Installing and Running CLAN
CHAT File Format
Opening and Closing Headers
The Body of the Transcript
Transcribing Words and Utterances using CHAT Conventions
Completing the Transcript
The narratives were transcribed using a program for transcription and analysis from the Child Language Data Exchange System(CHILDES), consisting of two parts: CHAT and CLAN. CHAT is a set of transcription conventions that are used within the CLAN program, which works like a basic version of any word processing program. CLAN also includes commands that can be used to analyze files transcribed in CHAT format. For more information see, Analyzing Narrative Samples.
CLAN and the CLAN manual (PDF) are available for free download from CHILDES. The CLAN manual describes how to use the program to transcribe and analyze language samples. While CLAN was used to transcribe and analyze language samples for this project, there is also a paid program, SALT, available for this purpose.
This page summarizes the basics of running CLAN (which is covered in pp. 9–19 of the CLAN manual).
Once you have installed CLAN according to the instructions on the CLAN website, start the program by double-clicking on the CLAN icon. A window titled Commands will open where you enter commands described in Analyzing Narrative Samples to perform various analyses. If the window does not open automatically, enter Ctrl+D (Windows) or ⌘+D (Mac). Below is what the Commands window looks like on a Mac.
The first thing you need to do when running CLAN is set the working and lib (library) directories. The working directory is the location of the files you plan to work with.
Click in the Commands window.
Browse to the directory where you would like to save your transcripts and click. The path of the directory you selected will be listed to the right of the button.
Follow the same process to define the correct library directory. Navigate to the CLAN program file and select the 'lib' directory, which was created during the installation.
Note: To run morphological analyses on English transcripts (e.g. MLU in morphemes), CLAN needs an automatic tagger for English. This is available for free download from CHILDES. Select 'English (eng)', and save the downloaded folder, called 'eng', to the 'lib' folder within the CLAN program directory. Unzip the folder to the same location, and in the Commands window, click and set the 'eng' folder as the active folder.
After opening CLAN, create a new CHAT file by clicking on File > New. To conduct analyses using CLAN, the ENNI narratives need to conform to a specific format. Download and follow the structure provided in this CHAT transcript template (.CHA). You are now ready to begin transcribing a language sample.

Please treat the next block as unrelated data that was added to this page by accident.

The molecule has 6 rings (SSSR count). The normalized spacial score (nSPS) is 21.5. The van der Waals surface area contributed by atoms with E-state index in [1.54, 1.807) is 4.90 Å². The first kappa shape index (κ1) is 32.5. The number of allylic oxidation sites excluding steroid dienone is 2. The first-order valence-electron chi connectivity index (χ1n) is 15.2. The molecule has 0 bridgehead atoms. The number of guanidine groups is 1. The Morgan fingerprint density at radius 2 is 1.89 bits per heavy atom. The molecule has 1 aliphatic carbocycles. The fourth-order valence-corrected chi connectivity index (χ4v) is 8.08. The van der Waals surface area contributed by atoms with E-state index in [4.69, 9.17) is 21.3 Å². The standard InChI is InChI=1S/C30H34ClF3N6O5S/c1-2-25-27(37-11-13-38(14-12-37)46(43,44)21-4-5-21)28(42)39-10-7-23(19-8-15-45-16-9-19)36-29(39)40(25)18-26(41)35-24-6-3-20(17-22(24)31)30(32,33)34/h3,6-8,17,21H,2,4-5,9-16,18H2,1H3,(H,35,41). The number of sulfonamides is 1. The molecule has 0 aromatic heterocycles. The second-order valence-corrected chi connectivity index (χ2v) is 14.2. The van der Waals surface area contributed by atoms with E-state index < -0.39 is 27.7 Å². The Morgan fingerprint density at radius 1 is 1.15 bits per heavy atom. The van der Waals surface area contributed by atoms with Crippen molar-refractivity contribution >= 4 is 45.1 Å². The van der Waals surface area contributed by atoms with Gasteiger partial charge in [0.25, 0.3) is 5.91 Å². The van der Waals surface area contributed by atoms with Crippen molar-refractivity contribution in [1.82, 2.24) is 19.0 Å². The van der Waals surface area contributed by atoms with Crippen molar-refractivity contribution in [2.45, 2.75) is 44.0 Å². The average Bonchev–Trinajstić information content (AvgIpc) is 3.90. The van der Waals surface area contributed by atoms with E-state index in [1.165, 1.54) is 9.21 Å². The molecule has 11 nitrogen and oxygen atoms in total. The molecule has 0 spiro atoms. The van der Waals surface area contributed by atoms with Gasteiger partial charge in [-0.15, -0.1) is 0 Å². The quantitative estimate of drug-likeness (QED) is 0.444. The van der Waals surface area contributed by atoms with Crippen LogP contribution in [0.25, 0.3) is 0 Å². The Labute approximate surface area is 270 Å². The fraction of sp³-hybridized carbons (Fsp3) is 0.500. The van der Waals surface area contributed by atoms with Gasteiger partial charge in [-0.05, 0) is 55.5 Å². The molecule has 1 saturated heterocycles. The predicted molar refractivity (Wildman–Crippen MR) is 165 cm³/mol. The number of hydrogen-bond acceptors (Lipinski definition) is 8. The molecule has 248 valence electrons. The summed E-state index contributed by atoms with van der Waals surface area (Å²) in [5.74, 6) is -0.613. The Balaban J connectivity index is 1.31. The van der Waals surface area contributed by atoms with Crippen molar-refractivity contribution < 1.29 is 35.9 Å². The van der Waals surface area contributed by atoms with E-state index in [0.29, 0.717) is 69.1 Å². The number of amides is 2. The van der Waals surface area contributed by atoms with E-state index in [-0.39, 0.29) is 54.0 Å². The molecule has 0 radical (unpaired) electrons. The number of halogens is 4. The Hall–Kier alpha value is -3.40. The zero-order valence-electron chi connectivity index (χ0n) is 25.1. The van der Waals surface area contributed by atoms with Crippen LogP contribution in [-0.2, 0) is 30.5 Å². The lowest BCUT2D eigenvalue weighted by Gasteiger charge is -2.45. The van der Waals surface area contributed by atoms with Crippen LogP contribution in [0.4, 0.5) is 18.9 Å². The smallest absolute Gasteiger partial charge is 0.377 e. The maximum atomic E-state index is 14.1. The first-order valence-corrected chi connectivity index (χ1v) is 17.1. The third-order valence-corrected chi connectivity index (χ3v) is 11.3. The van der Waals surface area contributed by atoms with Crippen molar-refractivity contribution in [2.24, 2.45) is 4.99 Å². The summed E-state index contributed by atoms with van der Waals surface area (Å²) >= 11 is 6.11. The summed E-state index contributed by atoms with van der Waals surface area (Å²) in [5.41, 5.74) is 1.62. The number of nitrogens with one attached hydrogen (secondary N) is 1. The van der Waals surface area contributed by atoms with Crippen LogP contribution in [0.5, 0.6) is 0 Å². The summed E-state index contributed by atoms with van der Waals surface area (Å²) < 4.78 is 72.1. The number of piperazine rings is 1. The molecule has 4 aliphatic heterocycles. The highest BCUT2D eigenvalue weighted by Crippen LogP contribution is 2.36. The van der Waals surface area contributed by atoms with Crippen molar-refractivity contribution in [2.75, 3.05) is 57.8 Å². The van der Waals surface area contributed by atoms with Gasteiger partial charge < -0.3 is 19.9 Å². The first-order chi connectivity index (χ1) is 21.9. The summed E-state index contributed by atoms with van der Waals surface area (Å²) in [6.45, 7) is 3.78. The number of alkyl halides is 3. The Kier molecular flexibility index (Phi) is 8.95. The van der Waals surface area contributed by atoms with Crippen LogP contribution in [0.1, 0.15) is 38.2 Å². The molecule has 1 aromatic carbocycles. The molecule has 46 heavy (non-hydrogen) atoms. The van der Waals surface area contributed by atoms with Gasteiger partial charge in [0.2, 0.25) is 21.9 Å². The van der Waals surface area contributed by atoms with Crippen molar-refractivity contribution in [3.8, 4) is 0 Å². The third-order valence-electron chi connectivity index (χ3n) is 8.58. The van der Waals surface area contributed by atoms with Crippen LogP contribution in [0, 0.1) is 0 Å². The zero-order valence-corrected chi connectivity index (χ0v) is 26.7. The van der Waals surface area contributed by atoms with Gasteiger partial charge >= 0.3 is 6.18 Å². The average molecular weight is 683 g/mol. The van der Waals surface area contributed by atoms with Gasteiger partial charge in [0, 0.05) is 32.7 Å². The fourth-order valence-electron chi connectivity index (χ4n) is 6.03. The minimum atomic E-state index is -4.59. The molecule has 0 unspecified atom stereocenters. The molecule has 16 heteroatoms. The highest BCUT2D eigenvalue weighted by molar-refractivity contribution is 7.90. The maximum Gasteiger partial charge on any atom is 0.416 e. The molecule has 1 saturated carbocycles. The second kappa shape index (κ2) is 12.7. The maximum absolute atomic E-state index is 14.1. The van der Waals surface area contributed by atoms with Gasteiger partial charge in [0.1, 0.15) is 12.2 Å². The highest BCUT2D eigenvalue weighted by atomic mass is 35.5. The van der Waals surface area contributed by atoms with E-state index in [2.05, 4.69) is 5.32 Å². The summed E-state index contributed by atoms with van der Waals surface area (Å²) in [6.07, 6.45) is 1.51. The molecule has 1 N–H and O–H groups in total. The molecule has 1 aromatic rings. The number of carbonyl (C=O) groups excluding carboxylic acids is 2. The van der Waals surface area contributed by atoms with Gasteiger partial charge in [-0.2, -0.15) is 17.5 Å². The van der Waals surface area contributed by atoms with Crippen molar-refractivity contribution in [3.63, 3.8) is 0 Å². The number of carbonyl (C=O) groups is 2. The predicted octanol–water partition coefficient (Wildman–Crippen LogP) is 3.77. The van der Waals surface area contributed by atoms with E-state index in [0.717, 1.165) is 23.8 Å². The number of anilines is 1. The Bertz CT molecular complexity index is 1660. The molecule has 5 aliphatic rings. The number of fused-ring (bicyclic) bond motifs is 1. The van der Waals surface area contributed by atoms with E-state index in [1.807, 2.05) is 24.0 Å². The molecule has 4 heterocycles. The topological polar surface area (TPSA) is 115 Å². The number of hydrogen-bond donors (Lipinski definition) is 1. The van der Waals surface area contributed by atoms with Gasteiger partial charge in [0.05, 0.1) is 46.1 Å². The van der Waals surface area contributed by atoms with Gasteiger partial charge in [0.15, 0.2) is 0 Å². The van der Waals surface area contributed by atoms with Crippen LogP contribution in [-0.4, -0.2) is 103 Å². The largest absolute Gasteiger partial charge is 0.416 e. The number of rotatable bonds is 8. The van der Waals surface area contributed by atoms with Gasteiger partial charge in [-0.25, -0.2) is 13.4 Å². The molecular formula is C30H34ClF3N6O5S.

The CHAT manual (PDF) describes the conventions and principles of CHAT file transcription. The section that is most relevant is called MinCHAT (pp. 20-23). This section describes some of the most important conventions and symbols for creating transcripts to conduct analyses relevant to this project.
There are several minimum conventions for the form of a CHAT file. These conventions must be followed for the CLAN commands to run successfully on CHAT files. An example transcript is shown below.
Lines marked in red are the mandatory opening and closing headers. The speaker tiers are *CHI (child) and*EXP (investigator), and %com is a comment tier which adds non-spoken relevant information to the transcript. Further explanation of transcription conventions is below.
- Every line must end with a line break.
- Each tier identifier (e.g., @Comment, *EXP, %com) must be followed by one tab stop before entering the content of the line. If there is even one intervening space character, CLAN commands will not be able to run.
- The first line in the file must be an @Begin line.
- The header may contain the following lines:
- @Languages which lists the languages of the transcript (usually 'eng' for English).
- @Participants line which lists three-letter codes for each participant followed by their name and role.
- @ID line which can be used to provide further details for each speaker. This line is required, although the contents can be left blank.
- @Date and @Birth of CHI lines which are entered in the following format: dd-MMM-yyyy.
- @Comment lines which can contain any additional information you like.
For example: @Comment Date of Testing: 20-JAN-2011
@Comment Location of Testing: Edmonton Lab
- The last line in the file must be @End.
- Lines beginning with * indicate what was actually said. These are called 'main lines'. Each main line includes only one communicative unit (i.e. a stand-alone utterance). When a speaker produces several utterances in a row, transcribe each separately on a new main line.
- The keyboard shortcut for adding a new line with a speaker code is Ctrl+1, +2 etc. (Windows) and ⌘+1, +2 etc. (Mac). For example, Ctrl+1 will add a blank *CHI line if 'child' is the first participant listed, and Ctrl+2 will add a new *EXP line if 'investigator' is the second participant listed.
- Lines beginning with the % symbol contain commentary about the transcript. They are called 'dependent tier' lines. Dependent tiers can be things like actions (%act) or comments (%com) which add relevant non-spoken information to the transcript.